Judge Clark Douglas hopes someone is starting work on a retirement home for online film critics.
Our review of Quartet, published March 29th, 2004, is also available.
Four friends looking for a little harmony.
"This is not a retirement home, it is a madhouse!"
Facts of the Case
Our story begins in Beecham House, a retirement home for talented musicians. It's a lovely place, but some residents are beginning to worry that recent financial difficulties will force the home to close. In order to ensure Beecham House's preservation, many of the elderly musicians who live there agree to participate in a benefit to be held on Giuseppe Verdi's birthday. Four of the current residents were once part of a very well-regarded recording of Rigoletto, and many of their peers are urging them to perform together again to help the fundraising efforts. Alas, the complicated relationship between two of the musicians—the reserved Reg (Tom Courtenay, The Dresser) and the prickly Jean (Maggie Smith, Downton Abbey)—may very well prevent the reunion from happening. Can Beecham House be saved?
I'm of two minds about Dustin Hoffman's directorial debut Quartet. On the one hand, it's a likable, tender, well-crafted film that gives a handful of excellent aging actors an opportunity to showcase their talent. Maybe I should just stop there. Maybe that's enough. For many viewers, it undoubtedly will be. But no, permit the jaded cynic within me an opportunity to express himself: the movie also suffers due to leaning very heavily on convention, indulging easy sentimentality and permitting itself to become yet another movie that treats the elderly as adorable kooks (what with their quirky old-fashioned tastes and varying levels of senility). It's quite reminiscent of The Best Exotic Marigold Hotel, but that film's virtues outweighed its drawbacks to a greater degree.
To be sure, the movie isn't the worst film of its type—it's several notches above something like The Bucket List—but there are numerous moments in which the movie indicates that it could have been something more. In one scene, Courtenay engages in conversation with a number of young music students about the differences between opera and hip-hop. I know, I know, it sounds cheesy, but the scene works due to Courtenay's engaged, sensitive performance and due to the thoughtfulness of the writing. The comparisons being made between the musical genres don't seem like a lame attempt at all-ages appeal, but some legitimately thoughtful commentary on an interesting subject. When did opera transform from the music of the common man to the music of the wealthy and privileged? When will hip-hop make the same unfortunate transformation (if it hasn't already done so)?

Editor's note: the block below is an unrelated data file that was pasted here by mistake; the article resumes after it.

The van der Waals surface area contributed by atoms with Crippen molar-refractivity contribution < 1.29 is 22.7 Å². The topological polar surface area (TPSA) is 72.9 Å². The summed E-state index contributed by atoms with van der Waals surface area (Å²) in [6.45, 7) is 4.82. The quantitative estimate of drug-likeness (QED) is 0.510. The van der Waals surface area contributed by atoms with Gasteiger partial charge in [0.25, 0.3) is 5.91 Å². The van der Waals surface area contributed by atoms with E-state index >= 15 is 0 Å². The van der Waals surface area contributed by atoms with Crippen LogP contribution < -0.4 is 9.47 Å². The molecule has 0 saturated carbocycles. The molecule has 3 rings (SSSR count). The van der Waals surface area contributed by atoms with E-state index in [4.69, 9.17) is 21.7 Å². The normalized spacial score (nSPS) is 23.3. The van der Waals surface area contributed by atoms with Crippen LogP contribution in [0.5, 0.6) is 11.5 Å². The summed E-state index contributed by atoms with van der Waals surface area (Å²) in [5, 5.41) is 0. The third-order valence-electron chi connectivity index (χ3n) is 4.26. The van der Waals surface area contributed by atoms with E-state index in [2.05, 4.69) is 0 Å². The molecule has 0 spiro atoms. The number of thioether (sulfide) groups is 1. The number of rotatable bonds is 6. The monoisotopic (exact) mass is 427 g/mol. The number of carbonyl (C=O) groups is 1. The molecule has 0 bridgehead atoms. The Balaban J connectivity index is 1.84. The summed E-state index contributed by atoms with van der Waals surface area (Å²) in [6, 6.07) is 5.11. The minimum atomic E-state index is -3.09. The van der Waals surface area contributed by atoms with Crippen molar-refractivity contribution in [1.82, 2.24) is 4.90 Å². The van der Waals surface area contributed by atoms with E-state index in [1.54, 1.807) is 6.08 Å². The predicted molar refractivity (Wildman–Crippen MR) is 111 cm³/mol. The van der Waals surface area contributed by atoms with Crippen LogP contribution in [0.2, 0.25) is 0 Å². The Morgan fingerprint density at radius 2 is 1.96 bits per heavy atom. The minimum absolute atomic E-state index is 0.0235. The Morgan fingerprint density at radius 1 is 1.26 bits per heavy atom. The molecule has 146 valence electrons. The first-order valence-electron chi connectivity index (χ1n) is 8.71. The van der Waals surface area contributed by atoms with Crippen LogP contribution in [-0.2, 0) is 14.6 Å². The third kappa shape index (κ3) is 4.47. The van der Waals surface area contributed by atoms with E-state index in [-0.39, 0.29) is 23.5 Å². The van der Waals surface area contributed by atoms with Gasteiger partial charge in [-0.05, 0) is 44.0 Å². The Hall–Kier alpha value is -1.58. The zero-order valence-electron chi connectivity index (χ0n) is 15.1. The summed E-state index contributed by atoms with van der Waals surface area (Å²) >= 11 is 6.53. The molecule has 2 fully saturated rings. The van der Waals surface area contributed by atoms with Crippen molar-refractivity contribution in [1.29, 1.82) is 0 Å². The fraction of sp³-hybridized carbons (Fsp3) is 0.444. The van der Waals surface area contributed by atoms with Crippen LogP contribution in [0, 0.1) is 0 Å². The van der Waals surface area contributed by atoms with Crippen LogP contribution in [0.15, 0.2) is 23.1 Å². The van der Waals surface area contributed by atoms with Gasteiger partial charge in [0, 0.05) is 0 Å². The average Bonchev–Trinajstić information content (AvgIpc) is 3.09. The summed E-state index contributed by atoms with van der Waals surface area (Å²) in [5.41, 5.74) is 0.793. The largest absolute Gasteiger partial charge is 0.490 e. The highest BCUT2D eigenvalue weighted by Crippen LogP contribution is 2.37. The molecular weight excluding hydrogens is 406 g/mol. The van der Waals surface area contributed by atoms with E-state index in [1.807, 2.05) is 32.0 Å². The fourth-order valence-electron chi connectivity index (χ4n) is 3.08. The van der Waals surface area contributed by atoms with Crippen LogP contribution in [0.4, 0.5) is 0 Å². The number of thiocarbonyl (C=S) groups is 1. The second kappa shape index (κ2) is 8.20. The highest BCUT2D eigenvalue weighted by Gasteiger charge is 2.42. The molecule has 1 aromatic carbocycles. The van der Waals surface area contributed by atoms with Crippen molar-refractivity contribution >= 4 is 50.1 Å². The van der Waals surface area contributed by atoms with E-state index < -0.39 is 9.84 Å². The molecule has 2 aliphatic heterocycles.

A small handful of central performances are lovely. Courtenay in particular stands out, making us realize just how poorly the movie industry has used him in recent decades. Granting the actor such a meaty role is the smartest move Hoffman makes, though the brilliance of that decision is undercut by the fact that the film doesn't use the great Maggie Smith terribly well. Billy Connolly has a good time as the film's rakish playboy, and Michael Gambon is suitably cantankerous as the man responsible for organizing the charity event. Hoffman fills out much of the supporting cast with real-life opera singers, who perform their musical numbers beautifully despite the fact that the movie often pushes them into caricature.
Still, it's hard to get over the mustiness of the whole affair, from the wheezy "let's put on a show to save our beloved building!" set-up to the rather calculated emotional revelations that are tossed out as the film heads into its final act. The legitimately moving material is accompanied by scenes that are clearly trying too hard to tug at the heartstrings, and too much of the genuinely funny material is offset by clunky scenes that find great amusement in the notion of old people saying mildly naughty things (such as when Smith dramatically drops the f-bomb or when Connolly cheerfully tells a woman she has "spectacular tits").
Quartet (Blu-ray) arrives sporting a handsome 1080p/2:35:1 transfer. While Hoffman doesn't seem to have much of a visual flair, that's not a huge problem given the nature of the material. Still, the whole thing does have trouble transcending its roots as a stage play. Detail is strong, flesh tones look warm and natural and blacks are deep. The DTS HD 5.1 Master Audio track won't knock your socks off, but it's clean at all times and rather robust during the musical numbers. Supplements include a commentary with Hoffman and six very short behind-the-scenes featurettes that run fifteen minutes combined.
Dustin Hoffman's debut behind the camera is a pleasant affair, but the Oscar winner's skills as an actor far transcend his abilities as a director.
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Scales of Justice
Studio: Anchor Bay
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